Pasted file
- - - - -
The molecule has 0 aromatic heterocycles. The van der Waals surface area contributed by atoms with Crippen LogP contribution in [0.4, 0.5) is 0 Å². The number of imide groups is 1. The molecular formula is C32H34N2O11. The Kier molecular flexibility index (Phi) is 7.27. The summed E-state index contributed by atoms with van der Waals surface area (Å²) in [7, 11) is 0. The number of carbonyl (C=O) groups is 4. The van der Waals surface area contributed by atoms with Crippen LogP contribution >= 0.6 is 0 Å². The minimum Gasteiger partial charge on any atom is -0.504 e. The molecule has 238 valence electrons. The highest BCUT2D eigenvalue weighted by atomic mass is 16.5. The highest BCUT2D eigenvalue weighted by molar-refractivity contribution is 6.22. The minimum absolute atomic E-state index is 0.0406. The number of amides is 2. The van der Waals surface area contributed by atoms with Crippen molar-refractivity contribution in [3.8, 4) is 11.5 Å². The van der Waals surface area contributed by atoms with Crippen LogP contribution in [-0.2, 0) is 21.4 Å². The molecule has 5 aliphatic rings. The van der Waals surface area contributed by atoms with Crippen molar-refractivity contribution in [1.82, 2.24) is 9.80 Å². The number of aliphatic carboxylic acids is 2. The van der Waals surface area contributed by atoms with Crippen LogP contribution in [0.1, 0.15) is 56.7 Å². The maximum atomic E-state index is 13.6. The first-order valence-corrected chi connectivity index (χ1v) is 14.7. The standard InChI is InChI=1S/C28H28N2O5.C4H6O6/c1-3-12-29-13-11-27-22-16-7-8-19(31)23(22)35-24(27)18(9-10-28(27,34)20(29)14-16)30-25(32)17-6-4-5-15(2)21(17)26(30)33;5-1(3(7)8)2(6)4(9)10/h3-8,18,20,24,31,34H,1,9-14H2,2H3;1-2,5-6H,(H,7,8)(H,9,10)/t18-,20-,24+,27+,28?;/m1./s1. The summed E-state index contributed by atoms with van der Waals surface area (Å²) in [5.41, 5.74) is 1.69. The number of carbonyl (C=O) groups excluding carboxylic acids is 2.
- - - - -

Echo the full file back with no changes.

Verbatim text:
The molecule has 0 aromatic heterocycles. The van der Waals surface area contributed by atoms with Crippen LogP contribution in [0.4, 0.5) is 0 Å². The number of imide groups is 1. The molecular formula is C32H34N2O11. The Kier molecular flexibility index (Phi) is 7.27. The summed E-state index contributed by atoms with van der Waals surface area (Å²) in [7, 11) is 0. The number of carbonyl (C=O) groups is 4. The van der Waals surface area contributed by atoms with Crippen LogP contribution >= 0.6 is 0 Å². The minimum Gasteiger partial charge on any atom is -0.504 e. The molecule has 238 valence electrons. The highest BCUT2D eigenvalue weighted by atomic mass is 16.5. The highest BCUT2D eigenvalue weighted by molar-refractivity contribution is 6.22. The minimum absolute atomic E-state index is 0.0406. The number of amides is 2. The van der Waals surface area contributed by atoms with Crippen molar-refractivity contribution in [3.8, 4) is 11.5 Å². The van der Waals surface area contributed by atoms with Crippen LogP contribution in [-0.2, 0) is 21.4 Å². The molecule has 5 aliphatic rings. The van der Waals surface area contributed by atoms with Crippen molar-refractivity contribution in [1.82, 2.24) is 9.80 Å². The number of aliphatic carboxylic acids is 2. The van der Waals surface area contributed by atoms with Crippen LogP contribution in [0.1, 0.15) is 56.7 Å². The maximum atomic E-state index is 13.6. The first-order valence-corrected chi connectivity index (χ1v) is 14.7. The standard InChI is InChI=1S/C28H28N2O5.C4H6O6/c1-3-12-29-13-11-27-22-16-7-8-19(31)23(22)35-24(27)18(9-10-28(27,34)20(29)14-16)30-25(32)17-6-4-5-15(2)21(17)26(30)33;5-1(3(7)8)2(6)4(9)10/h3-8,18,20,24,31,34H,1,9-14H2,2H3;1-2,5-6H,(H,7,8)(H,9,10)/t18-,20-,24+,27+,28?;/m1./s1. The summed E-state index contributed by atoms with van der Waals surface area (Å²) in [5.41, 5.74) is 1.69. The number of carbonyl (C=O) groups excluding carboxylic acids is 2.